Ms. Richmond

English 223

Early American Literature

Native Americans

  • Even before European settlers arrived, Native Americans had “cultural values and literary traditions of their own” (Lederer 4).
  • Native American tradition was entirely oral; tribes had no written form of language.
  • Several hundred Native American tribes existed at the time of Columbus. They each had their own language, government, and traditions.
  • Native Americans arrived on this continent 12,000-70,000 years ago! They have been here “thirty times longer” than any other Americans (Lederer 4).
  • Archeologists and storytellers have reconstructed the NA tradition since no written records exist (Lederer 5).
  • A big part of the NA literary tradition is the origin myth, an explanation about the creation of humans and the world.
  • Many of these myths contain archetypes, “symbols, patterns, or character types that repeat across cultures” (Brozo, et. al. 18).
  • Most NAs greeted the first European settlers as friends.
  • Native Americans believe that the Creator is found in nature. This love and respect for nature is found throughout NA literature.
  • Five of the Great Lakes and half of our states have names taken from Native American words (Lederer 12).

The Founding of America

1492: Christopher Columbus lands in the Caribbean.

1500s: Several explorers reach America and some settlements are begun unsuccessfully.

1607: The first colony, Jamestown, is founded.

Pilgrims: critical of the Church of England; gave up reforming it and separated from it; formed the Plymouth Colony

Puritans: critical of the Church of England; decided to reform it by staying members; formed the Massachusetts Bay Colony


  • Formed a “city on the hill” (Lederer 5) guided by Biblical principles
  • Their government is called a theocracy, based on the Christian faith.
  • Central beliefs:
  • Humans exist to glorify God.
  • The Bible is the only thing that expresses God’s will.
  • Predestination: God has already decided who will be saved.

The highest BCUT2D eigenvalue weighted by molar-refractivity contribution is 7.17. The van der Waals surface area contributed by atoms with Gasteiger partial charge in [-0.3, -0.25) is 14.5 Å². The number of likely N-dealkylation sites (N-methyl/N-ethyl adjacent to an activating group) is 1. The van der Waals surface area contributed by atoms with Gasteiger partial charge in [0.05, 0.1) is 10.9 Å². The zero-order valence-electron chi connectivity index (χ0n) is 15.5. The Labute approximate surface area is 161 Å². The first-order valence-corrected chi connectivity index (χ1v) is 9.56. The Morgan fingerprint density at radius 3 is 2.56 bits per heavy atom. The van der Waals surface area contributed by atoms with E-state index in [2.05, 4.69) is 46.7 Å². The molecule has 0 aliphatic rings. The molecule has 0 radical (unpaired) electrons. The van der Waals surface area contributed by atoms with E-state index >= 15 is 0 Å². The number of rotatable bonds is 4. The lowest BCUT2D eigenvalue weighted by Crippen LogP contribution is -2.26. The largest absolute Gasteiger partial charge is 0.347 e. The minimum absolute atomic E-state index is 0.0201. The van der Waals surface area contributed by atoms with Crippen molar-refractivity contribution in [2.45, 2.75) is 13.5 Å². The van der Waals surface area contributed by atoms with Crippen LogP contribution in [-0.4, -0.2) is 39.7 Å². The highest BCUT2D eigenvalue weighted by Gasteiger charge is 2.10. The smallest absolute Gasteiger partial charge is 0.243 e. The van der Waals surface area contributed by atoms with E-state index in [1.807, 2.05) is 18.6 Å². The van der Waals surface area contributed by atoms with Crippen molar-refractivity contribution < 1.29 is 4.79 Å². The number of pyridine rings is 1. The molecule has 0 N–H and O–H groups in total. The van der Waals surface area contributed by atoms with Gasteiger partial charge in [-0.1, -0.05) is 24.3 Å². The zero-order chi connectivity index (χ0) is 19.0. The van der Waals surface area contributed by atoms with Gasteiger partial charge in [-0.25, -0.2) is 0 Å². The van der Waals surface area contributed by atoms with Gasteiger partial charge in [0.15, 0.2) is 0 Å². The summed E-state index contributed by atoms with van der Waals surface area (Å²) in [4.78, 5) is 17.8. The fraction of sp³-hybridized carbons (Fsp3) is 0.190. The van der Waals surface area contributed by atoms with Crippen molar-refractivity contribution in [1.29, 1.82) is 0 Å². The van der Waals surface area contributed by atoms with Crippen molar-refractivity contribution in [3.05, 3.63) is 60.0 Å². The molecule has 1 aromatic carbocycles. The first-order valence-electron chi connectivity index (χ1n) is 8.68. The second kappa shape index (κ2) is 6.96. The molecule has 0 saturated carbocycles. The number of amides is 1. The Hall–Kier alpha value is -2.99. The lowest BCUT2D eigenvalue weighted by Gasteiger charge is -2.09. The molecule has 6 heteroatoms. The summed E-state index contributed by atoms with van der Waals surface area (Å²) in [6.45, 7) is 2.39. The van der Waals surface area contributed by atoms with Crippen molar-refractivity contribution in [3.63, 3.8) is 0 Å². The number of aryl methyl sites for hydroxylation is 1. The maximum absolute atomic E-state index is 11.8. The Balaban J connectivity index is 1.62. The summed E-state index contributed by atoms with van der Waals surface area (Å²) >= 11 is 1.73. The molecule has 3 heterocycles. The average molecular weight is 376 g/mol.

• Puritan ethic: hard work and self-discipline lead to good (still considered American values)
  • Puritan belief lessened in the early 1700s but was renewed with The Great Awakening in 1720 (Lederer 6).
  • The sermons of ministers such as Jonathan Edwards were popular.
  • Puritan literature was dominated by religion.
  • It focused on the sinful nature of humans and the wrath of God.
  • Sermons, hymns, and other theological treatises were the main types of writing.
  • Personal journals were self-reflective.
  • Puritans did not write drama because they believed it to be sinful (Lederer 8).
  • They did write poetry as a form of “spiritual enlightenment” (Lederer 9).
  • Puritans believed that writing should be clear – easily understood – and not ornate so as to glorify God.
  • The Puritans founded HarvardCollege in 1636 (Lederer 9).
  • They also made the first printing press and public schools in the colonies.
  • The Salem witch trials occurred during Puritan times, leading to the death of hundreds of people. We will discuss this in-depth when we read Arthur Miller’s The Crucible.

African-American Slaves

  • Slavery at one time existed in every colony in America, even in the North.
  • Slavery flourished in the south because of the large labor forces needed to run plantations.
  • Most plantation owners were members of the Church of England (Lederer 6).
  • Slaves were brought over from Africa on ships.
  • Slaves did not have the rights of American citizens.
  • Some blacks were free persons.
  • The slave narrative chronicles the first-person experiences of these African-Americans.

During this time, the American Dream was:




Works Cited

Brozo, William G., et. al. “Close Reading Focus: Origin Myths and Archetypes”. Pearson Common

Core Literature: The American Experience. Hoboken: Pearson Education, Inc., 2015.

Lederer, Richard. “Beginnings to 1750.” Prentice Hall Literature: Timeless Voices, Timeless

Themes – The American Experience. UpperSaddleRiver: Pearson Education, Inc., 2005.